So what’s a girl to do?  I can’t just turn my back on vanilla cake.  Not after everything we’ve been through. It’s still just as delightful as when we first met.

Like every relationship in a rough patch, I just think we need to spice things up a bit.  So the remainder of my week is dedicated to vanilla cake.  I think this is going to require some serious quality time.  Just me and vanilla cake.  Mixing it up and adding a whole lot of heat!  Hopefully we can rekindle the magic…   Until then, I’ll leave you with this Classic Vanilla Cake recipe.  With the hopes of a spicier, zestier version to come next week!

Classic Vanilla Cake Recipe  |  TheCakeBlog.com

CLASSIC VANILLA CAKE
a recipe by Carrie Sellman

1 1/2 cups unsalted butter, at room temperature
2 3/4 cups sugar
9 egg whites, at room temperature
4 1/2 cups cake flour, sifted twice then measured
2 tablespoons baking powder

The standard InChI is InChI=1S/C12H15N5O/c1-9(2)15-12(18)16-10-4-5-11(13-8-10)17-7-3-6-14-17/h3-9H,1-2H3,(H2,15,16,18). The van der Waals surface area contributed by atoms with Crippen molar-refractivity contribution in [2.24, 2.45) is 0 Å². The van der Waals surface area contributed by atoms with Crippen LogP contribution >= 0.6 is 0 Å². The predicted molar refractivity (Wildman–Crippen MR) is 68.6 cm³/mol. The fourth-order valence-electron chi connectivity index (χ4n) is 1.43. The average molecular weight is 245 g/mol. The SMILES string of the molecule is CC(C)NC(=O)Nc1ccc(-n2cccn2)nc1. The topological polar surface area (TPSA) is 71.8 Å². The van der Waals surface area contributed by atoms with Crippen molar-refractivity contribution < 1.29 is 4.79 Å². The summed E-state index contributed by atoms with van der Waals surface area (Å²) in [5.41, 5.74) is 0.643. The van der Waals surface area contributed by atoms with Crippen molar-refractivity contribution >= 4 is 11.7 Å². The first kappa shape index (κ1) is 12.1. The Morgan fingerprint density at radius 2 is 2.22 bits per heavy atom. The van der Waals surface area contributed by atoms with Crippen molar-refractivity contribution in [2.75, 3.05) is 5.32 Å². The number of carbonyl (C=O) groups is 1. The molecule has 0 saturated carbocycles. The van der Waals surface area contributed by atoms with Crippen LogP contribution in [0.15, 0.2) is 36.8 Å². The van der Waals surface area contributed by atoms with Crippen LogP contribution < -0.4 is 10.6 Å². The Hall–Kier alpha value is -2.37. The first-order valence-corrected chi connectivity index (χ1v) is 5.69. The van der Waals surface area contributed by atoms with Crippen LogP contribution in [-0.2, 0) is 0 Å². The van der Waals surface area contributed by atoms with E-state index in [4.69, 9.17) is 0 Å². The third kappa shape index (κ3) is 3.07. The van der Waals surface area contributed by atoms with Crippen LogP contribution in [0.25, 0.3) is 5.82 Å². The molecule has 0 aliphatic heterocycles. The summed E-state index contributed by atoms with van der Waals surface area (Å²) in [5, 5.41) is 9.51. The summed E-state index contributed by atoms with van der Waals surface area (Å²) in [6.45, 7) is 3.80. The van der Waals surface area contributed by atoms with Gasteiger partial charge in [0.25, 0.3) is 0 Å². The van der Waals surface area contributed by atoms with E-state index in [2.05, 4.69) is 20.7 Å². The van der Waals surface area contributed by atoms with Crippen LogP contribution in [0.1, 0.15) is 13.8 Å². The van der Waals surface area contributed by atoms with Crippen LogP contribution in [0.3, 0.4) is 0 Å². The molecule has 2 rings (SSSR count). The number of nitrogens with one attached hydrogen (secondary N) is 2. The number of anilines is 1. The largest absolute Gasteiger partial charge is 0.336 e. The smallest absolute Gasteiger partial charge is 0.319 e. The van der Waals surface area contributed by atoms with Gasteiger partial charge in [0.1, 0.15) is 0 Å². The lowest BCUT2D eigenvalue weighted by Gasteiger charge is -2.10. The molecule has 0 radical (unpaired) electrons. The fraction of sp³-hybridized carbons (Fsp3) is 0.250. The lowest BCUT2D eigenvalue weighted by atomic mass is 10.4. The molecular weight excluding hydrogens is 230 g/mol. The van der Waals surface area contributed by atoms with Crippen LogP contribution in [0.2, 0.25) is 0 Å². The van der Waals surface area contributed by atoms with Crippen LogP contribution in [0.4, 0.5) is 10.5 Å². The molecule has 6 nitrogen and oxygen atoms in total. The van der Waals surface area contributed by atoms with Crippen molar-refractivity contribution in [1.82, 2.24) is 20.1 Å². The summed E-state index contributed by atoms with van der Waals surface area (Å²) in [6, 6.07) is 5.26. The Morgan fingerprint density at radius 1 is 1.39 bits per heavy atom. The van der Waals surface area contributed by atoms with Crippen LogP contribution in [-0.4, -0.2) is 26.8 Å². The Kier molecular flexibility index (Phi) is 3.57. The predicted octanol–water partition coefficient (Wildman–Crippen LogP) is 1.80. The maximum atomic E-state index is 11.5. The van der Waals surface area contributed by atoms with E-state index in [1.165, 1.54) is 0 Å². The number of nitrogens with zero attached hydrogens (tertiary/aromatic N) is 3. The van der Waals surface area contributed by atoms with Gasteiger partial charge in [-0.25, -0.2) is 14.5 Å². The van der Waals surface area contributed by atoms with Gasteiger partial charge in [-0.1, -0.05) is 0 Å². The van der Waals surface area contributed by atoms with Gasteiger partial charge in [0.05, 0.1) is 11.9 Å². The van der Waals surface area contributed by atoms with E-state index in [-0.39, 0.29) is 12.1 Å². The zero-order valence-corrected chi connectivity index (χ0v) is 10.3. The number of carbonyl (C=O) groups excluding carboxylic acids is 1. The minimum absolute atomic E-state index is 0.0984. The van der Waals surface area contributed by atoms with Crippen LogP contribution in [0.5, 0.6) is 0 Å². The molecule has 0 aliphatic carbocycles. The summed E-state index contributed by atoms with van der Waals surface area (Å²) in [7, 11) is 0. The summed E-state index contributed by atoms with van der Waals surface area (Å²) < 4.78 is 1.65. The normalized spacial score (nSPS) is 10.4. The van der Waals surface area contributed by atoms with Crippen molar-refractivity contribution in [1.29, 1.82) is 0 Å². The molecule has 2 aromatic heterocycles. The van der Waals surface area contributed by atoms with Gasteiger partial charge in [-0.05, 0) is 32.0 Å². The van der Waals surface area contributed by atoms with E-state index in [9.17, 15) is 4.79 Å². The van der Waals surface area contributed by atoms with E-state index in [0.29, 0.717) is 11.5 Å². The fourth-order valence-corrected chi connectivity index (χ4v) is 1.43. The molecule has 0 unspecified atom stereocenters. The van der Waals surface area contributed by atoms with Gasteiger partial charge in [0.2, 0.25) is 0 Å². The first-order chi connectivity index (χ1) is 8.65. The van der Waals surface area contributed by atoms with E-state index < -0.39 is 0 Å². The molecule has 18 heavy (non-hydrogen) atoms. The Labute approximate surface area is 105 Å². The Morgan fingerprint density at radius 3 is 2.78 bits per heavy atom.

1 1/2 teaspoons salt
2 1/4 cups buttermilk
1 1/2 tablespoons vanilla bean paste

  1. Preheat oven to 350.  Prepare three 8″ round pans with butter, parchment and flour.
  2. Sift together flour, baking powder and salt.  Set aside.
  3. Stir vanilla bean paste into buttermilk.  Set aside.
  4. In the bowl of a stand mixer, beat butter and sugar on medium-high using the paddle attachment.  Cream until pale and fluffy, about 5 minutes.
  5. With the mixer on low, add egg whites one at a time.  Mixing well after each egg.
  6. Add one third of your dry ingredients and mix just until combined.
  7. Add one half of your buttermilk.  Mix.  Alternate ingredients again. Dry, wet, dry and mix gently.  Do not over mix.